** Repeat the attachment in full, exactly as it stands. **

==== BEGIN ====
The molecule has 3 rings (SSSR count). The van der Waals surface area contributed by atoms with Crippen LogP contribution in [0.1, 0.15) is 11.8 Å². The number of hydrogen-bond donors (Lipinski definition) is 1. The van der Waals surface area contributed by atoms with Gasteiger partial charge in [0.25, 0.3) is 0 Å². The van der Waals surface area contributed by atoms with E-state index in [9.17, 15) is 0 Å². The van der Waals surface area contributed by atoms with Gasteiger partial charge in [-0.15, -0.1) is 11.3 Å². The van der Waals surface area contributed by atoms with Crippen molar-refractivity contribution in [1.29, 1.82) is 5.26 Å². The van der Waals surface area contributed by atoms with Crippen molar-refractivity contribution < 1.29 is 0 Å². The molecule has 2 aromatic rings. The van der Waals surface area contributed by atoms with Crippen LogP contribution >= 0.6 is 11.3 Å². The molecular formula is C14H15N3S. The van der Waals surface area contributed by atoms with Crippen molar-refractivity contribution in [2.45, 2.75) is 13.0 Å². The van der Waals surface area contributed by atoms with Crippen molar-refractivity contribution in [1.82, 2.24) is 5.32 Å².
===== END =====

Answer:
The molecule has 3 rings (SSSR count). The van der Waals surface area contributed by atoms with Crippen LogP contribution in [0.1, 0.15) is 11.8 Å². The number of hydrogen-bond donors (Lipinski definition) is 1. The van der Waals surface area contributed by atoms with Gasteiger partial charge in [0.25, 0.3) is 0 Å². The van der Waals surface area contributed by atoms with E-state index in [9.17, 15) is 0 Å². The van der Waals surface area contributed by atoms with Gasteiger partial charge in [-0.15, -0.1) is 11.3 Å². The van der Waals surface area contributed by atoms with Crippen molar-refractivity contribution in [1.29, 1.82) is 5.26 Å². The van der Waals surface area contributed by atoms with Crippen molar-refractivity contribution < 1.29 is 0 Å². The molecule has 2 aromatic rings. The van der Waals surface area contributed by atoms with Crippen LogP contribution >= 0.6 is 11.3 Å². The molecular formula is C14H15N3S. The van der Waals surface area contributed by atoms with Crippen molar-refractivity contribution in [2.45, 2.75) is 13.0 Å². The van der Waals surface area contributed by atoms with Crippen molar-refractivity contribution in [1.82, 2.24) is 5.32 Å².